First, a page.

A Bible Lesson on Psalm 73

Scripture taken from The Holy Bible, English Standard Version.  Copyright 2000; 2001, by Crossway Bibles, a division of Good News Publishers.  Used by permission.  All rights reserved.

This is a Bible lesson on a passage outside the current ISSL schedule, Psalm 73.  This is a Psalm of Asaph, David’s chief musician.  It describes his coming to terms with the fact that not all goes as we’d like it to in this present life, and that the point isn’t a pleasant trip through, but rather the presence of and fellowship with God.

Psalm 73  Book Three A Psalm of Asaph.

1 Truly God is good to Israel, to those who are pure in heart.

This Psalm begins with a correct, but general statement, a statement that is sound, but could be made by rote, a statement that a kid could make as part of a formal catechism recitation without really owning for him or herself.  But then the psalmist turns to tell us his story.

2 But as for me, my feet had almost stumbled, my steps had nearly slipped.

His feet had almost slipped.  He was in a precarious position.  We need to hear this as a desperate circumstance.  This is not just that he was a little down and off his game.  He was in mortal danger.  His eternal soul was in peril.  He nearly slipped to destruction.  How?

3 For I was envious of the arrogant when I saw the prosperity of the wicked.

He looked around, saw how it was with everyone else, and broke the 10th commandment.  He coveted the situation of others.  In fact, he coveted the situation of the prosperous wicked.  Kidner points out how honest Asaph is being here.  He could have claimed an “altruistic”/”pious” concern for justice and the downtrodden.  He doesn’t.  He admits flat out here that his real problem is that he covets easy situation of the prosperous unrighteous.

4 For they have no pangs until death; their bodies are fat and sleek.

They have no pangs until death.  The New King James Version says:  For there are no pangs in their death.  The Hebrew is literally “their dying has no pangs.”  Even in death they appear to have an easy way.  This is an honest look at the fact that life doesn’t always look “just” to us.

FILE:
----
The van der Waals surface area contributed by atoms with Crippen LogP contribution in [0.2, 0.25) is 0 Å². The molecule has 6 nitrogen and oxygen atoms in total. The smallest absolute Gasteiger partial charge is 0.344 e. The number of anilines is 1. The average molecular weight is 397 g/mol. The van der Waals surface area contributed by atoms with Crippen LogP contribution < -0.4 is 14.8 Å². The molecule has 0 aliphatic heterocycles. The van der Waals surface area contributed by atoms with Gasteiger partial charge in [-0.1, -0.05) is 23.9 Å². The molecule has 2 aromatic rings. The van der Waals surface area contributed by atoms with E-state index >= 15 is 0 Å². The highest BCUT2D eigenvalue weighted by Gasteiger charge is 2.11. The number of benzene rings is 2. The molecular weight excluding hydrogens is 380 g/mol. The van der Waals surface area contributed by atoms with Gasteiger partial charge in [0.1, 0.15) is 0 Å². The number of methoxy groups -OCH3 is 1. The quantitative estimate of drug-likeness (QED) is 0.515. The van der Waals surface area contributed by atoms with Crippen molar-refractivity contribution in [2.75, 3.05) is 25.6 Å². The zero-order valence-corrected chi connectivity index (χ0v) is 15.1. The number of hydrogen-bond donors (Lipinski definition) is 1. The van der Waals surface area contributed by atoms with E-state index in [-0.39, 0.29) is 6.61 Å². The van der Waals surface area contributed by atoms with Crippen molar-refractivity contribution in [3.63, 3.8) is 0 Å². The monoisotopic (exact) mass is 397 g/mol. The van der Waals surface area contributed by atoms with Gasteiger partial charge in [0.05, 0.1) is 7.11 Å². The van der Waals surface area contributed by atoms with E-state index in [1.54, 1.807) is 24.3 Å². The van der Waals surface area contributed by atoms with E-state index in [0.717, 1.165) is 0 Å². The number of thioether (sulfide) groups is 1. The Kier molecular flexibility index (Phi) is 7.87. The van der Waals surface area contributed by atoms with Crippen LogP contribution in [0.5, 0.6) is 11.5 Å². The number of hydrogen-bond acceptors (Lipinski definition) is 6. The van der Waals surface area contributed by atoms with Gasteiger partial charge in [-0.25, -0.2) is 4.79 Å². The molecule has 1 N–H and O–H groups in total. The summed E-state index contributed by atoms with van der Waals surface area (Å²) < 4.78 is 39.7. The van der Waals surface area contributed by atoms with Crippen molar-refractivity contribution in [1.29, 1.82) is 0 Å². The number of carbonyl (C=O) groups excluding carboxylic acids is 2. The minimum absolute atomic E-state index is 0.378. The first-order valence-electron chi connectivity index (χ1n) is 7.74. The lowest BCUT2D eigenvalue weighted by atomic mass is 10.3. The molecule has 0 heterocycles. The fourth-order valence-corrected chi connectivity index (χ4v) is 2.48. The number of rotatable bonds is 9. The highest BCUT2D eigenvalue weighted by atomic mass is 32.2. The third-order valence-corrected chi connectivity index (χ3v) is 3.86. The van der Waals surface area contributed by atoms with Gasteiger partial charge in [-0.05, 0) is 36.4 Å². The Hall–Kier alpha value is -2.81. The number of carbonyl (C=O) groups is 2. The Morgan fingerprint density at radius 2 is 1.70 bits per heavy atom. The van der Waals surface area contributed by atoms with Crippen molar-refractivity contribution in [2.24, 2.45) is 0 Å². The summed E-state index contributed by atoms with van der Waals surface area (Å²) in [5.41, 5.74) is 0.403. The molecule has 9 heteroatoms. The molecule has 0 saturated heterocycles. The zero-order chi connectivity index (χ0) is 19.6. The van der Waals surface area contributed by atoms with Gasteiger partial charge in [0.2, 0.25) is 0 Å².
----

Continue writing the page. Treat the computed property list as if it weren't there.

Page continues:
5 They are not in trouble as others are; they are not stricken like the rest of mankind.

This sounds good to the covetous heart, to the heart that doesn’t trust that God knows and orders what is best for His children.  I want no trouble and plenty of ease, even to the point that implicitly I say “better to be wicked and have a pleasant life than to be righteous and have a hard one.”  Surely Asaph had indeed nearly lost it.  He goes on to more fully describe those he envied.  He describes the fruit of this abundance he finds himself desiring.

6 Therefore pride is their necklace; violence covers them as a garment.

7 Their eyes swell out through fatness; their hearts overflow with follies.

8 They scoff and speak with malice; loftily they threaten oppression.

9 They set their mouths against the heavens, and their tongue struts through the earth.

In the unrighteous, prosperity produces pride and self-sufficiency.  The prosperous unrighteous have hearts that are hard toward others.  Prosperity in the life of an unrighteous person makes him or her think that he or she is God, in charge of everything; in charge of both the here and now and the life to come, both heaven and earth.  This is not a good set of delusions/fantasies.  Looked at in any kind of measured way, this is, of course, absolute foolishness.  The swagger of the young, strong, rich and powerful mover-and-shaker must eventually give way to the frailty of old age, the emptiness of a life wasted in self-absorption, and the horror of facing a holy God and gracious Savior one has despised and rejected.

10 Therefore his people turn back to them, and find no fault in them.